At about 7 p.m. on Sunday, I wrote a post analyzing the news that was making the rounds all day Sunday — the Houston Texans were down to two finalists, Josh McCown and Brian Flores, to be their next head coach. As outlined in the piece, there was no scenario involving either candidate that wouldn't involve a TON of attention from the national media, sports or otherwise.
On the one hand, you had Brian Flores, a minority coach who is the plaintiff in a racial discrimination suit against the NFL (which, last I checked, included the Houston Texans) for its hiring practices. On the other hand, you had Josh McCown, a woefully inexperienced (i.e. never coached a day in his life) candidate, who happens to be white.
There was no hire from that pool that wouldn't bring the Texans all sorts of attention and extra window dressing. So, in the end, the Texans did what they seem to do with every major decision since Jack Easterby arrived as an Executive VP in 2019 — they did something that nobody saw coming, something that has the entire world scratching its collective head. They made a move to hire defensive coordinator Lovie Smith, an admittedly accomplished head coach, who was nowhere on the radar at the outset of this process:
Lovie Smith, #Texans associate head coach and defensive coordinator, is in discussions with team officials about potentially becoming the franchise’s next head coach. According to sources Smith has been involved in talks with the Texans throughout the search process about him… pic.twitter.com/nBhP9IcknS— Mark Berman (@MarkBermanFox26) February 7, 2022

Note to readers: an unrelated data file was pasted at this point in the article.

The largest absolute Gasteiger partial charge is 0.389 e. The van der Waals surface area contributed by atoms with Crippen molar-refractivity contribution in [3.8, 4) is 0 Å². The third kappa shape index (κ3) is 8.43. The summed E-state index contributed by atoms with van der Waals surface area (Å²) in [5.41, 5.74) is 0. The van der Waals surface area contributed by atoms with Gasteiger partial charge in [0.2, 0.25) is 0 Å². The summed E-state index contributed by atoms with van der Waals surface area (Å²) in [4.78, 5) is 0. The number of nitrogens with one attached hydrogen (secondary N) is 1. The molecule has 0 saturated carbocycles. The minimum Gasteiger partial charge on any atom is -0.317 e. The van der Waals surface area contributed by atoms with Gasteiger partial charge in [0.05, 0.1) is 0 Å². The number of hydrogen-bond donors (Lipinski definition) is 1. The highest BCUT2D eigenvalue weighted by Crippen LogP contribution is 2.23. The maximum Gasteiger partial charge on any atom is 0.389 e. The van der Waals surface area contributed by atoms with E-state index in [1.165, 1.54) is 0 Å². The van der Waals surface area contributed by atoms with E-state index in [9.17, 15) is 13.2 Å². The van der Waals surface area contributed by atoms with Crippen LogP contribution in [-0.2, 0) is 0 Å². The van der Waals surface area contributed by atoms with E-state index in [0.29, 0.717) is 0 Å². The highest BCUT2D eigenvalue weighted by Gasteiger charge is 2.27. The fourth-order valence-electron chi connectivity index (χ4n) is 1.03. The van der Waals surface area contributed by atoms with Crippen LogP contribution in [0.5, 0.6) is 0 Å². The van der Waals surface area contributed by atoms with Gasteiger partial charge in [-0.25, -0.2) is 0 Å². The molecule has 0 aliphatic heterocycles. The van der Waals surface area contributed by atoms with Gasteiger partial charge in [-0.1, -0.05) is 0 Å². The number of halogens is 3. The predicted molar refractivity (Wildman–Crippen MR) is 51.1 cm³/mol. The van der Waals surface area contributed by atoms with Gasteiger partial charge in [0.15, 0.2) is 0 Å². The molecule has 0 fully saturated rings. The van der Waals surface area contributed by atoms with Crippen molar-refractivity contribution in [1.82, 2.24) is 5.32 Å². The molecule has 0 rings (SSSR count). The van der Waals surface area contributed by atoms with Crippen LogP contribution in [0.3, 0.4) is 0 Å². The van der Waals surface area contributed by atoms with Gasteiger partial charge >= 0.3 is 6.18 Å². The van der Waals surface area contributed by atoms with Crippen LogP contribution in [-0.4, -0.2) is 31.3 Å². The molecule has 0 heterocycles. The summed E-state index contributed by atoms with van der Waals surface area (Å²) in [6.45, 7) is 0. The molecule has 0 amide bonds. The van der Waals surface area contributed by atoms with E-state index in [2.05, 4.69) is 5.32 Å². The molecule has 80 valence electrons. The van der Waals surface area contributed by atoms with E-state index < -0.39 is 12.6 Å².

Yeah, you read that timestamp correctly. Less than 90 minutes after intense analysis on the two presumed finalists, the Texans swerve everybody. So let's try to unpack this wild turn of events. As usual, this post comes with a warning that you might need some Dramamine to calm the motion sickness.
What the hell just happened?
Until Lovie Smith is hired officially, and the team conducts a press conference, which would presumably include GM Nick Caserio along with Smith, we don't know what exactly led to this. john McClain of the Houston Chronicle said on my radio show Monday morning that the Flores lawsuit made the Texans hit pause on a process that was leading toward a McCown hire. In the end, it would appear the Texans, in a moment of rare self awareness, decided the optics of that hire were too much for the franchise to endure. Additionally, hiring Flores with the open lawsuit was not an option. So in a strange way, if the hire of Smith comes to fruition on Monday, as expected, Brian Flores, one Texans head coach finalist, inadvertently pulled a chess move on the other finalist. Josh McCown, which ended with NEITHER of them getting the job. Utterly fascinating.
Is this hire of Smith a popular move?
As of lunchtime on Monday, the poll below had seen approximately 54 percent of the over 2,500 voters say that they APPROVE of hiring Smith:
BRIAN FLORES — 84.2%
LOVIE SMITH — 53.9%
KEVIN O’CONNELL – 53.8%
JONATHAN GANNON — 39.6%
JOE LOMBARDI — 32.3%
JOSH McCOWN – 11.2%
HINES WARD — 10.3%